Francesco Lazzaro Guardi
Francesco Lazzaro Guardi (1712-1793), was a prolific 18th Italian painter, of noble family and member of the Venetian School.
He is celebrated second only to Canaletto, in his production of view paintings and among the last practitioners; along with his brothers of the Venetian school.
Guardi was born in Venice into a noble family, originating from Trentino. His father Domenico (1678-1716) and his brothers Niccolò and Gian Antonio (1699-1761), were also painters; the latter inheriting the family workshop after the father’s death in 1716.
In the early part of his career, he collaborated in the production of religious and genre subjects at the family workshop; ran by his older brother Gian Antonio, after his father’s death in 1716.
After Gian Antonio’s death in 1760, Francesco concentrated on view (vedute) and smaller scale imaginary (capricci) painting in both oils and drawings on paper. The earliest of these show the influence of Canaletto, but he gradually adopted a freer and more “impressionistic” style; characterised by small dotting, spirited brush-strokes and freely imagined architecture.
Unfortunately, aristocracy and the very wealthy, still favoured Canaletto’s vision of highly detailed and more accurate depictions and so Gaudi was not to enjoy the same international fame during his own lifetime. Acclaim, came a century later; with the French Impressionist’s admiration of his style.
Francesco Lazzaro Guardi. 5th October 1712 – 1st January 1793. Portrait by Pietro Longhi (1764).
Francesco Guardi was born in Venice on the 5th October 1712, into a family of nobility originating from Trentino.
His father Domenico (1678-1716) and his brothers Niccolò (date unknown) and Gian Antonio (1699-1761), were also painters; the latter inheriting the family workshop around the age of seventeen, after the father’s death in 1716.
Few works from the Guardi studio are signed, dated, or reliably documented; resulting in a good deal of scholarly controversy about certain works. Questions have also arisen, on whether he was trained by his elder brother Gian Antonio. Furthermore, there are claims over obvious differences in the styles of the two brothers; inferring that Francesco may have been trained by another master.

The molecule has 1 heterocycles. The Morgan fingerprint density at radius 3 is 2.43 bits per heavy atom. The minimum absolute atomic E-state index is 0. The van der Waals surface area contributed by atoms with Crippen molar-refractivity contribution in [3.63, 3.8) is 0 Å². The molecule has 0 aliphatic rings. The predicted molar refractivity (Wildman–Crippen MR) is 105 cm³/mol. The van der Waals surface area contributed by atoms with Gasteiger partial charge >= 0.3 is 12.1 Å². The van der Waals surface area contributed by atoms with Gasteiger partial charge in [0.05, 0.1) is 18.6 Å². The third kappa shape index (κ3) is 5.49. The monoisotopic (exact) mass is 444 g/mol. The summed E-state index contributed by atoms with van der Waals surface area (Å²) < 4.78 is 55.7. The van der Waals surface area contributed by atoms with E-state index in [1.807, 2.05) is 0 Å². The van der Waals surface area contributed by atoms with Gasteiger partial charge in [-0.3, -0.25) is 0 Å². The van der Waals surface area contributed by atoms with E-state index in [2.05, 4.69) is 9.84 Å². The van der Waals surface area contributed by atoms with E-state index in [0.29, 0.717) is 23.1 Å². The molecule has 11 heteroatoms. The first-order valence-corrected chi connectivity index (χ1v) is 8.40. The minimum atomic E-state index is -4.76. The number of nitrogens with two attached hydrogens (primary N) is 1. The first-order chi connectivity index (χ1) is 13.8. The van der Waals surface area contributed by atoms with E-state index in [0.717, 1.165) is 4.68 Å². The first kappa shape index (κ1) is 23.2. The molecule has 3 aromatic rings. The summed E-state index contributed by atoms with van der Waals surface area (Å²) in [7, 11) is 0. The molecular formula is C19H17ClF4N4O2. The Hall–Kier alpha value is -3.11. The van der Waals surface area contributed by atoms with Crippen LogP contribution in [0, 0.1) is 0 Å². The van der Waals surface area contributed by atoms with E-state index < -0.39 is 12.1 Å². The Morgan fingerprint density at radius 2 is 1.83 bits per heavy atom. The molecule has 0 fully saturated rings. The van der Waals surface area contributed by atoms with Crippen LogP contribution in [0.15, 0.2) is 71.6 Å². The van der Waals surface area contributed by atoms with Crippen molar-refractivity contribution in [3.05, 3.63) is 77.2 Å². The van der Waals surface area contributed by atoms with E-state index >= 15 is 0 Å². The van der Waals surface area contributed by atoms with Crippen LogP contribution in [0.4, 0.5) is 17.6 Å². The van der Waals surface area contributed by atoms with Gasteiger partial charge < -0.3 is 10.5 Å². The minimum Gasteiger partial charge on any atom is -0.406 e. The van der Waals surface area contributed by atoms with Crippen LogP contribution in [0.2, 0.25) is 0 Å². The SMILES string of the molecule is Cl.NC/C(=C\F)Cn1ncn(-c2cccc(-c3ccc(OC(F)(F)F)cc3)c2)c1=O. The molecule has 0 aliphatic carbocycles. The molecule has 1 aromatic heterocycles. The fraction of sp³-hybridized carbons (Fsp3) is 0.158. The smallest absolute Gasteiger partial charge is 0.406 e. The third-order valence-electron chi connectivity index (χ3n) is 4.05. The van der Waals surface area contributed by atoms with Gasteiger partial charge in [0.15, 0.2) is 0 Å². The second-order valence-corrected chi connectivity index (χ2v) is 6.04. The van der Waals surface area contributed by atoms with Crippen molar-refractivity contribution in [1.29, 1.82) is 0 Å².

In the early part of his career, he collaborated in the production of religious and genre subjects; as well as copies of earlier masters at the family workshop, ran by his older brother Gian Antonio. It was probable that they all contributed as a team, to some of the larger commissions; that were later attributed to Francesco. His sister Maria Cecilia married the pre-eminent Veneto-European painter of his epoch, Giovanni Battista Tiepolo.
Left: Gaudi’s home in Campiello de la Madona, Cannaregio.
His first attributable works are from 1738, for the parish of Vigo d’Anuania, in Trentino. In this period. The first work signed by Francesco is a “Saint Adoring the Eucharist” (c. 1739).
The Story of Tobit. Around 1750, the Gaudi brothers, received a commission for the small Chiesa dell’Angelo San Raffaele, in the Dorsoduro district of Venice.
This was to decorate the organ loft with a series of panels depicting the “Story of Tobit”; in which the Archangel Raphael. appears much as the hero of this narrative.
The interest of the painting is in its new technique of colouring, used for all the panels. Gianantonio and Francesco used spiky brushstrokes, that placed needles of colour and short rays of coloured, sparkling light on the canvas. These give only an impression of the scene, resulting is a stunning burst of colours. Gianantonio Guardi, assisted by his brother Francesco, innovated in the handling of colours and the technique used; but remained otherwise quite traditional and academic in depiction.
Francesco Guardi, did not continue to paint this way, so credit for the discovery and vision, may well have to be given to the enigmatic Gian Antonio; who now, is much less known than his brother Francesco.
Left: “Departure of Tobias and Angel”, Chiesa dell’Angelo San Raffaele (Venice)
On 15 February 1757, he married Maria Mattea Pagani, the daughter of painter Matteo Pagani.
In 1756, his brother Gian Antonio became a founder member of the Fine Art Venetian Academy, possibly through the influence of Giambattista Tiepolo; who was married to the sister of the Guardi brothers. In 1760 his brother Gian Antonio died, but that year also saw the birth of his first son, Vincenzo. His second son, Giacomo, was born four years later, in 1764.
Above: View of the Venetian Lagoon with the Tower of Malghera (late 1770’s)
This is one of of Guardi’s most serene paintings. Guardi created thin, almost transparent layers of paint, with feathery brushstrokes and pale tones to evoke the shimmering quality of the light.
After his father’s death, Guardi turned to view painting. Following Canaletto, he recorded both the architecture of the city and the celebrations of its inhabitants; in both interior and exterior scenes. He became one of the most celebrated artists and painters of Venetian views of the eighteenth century.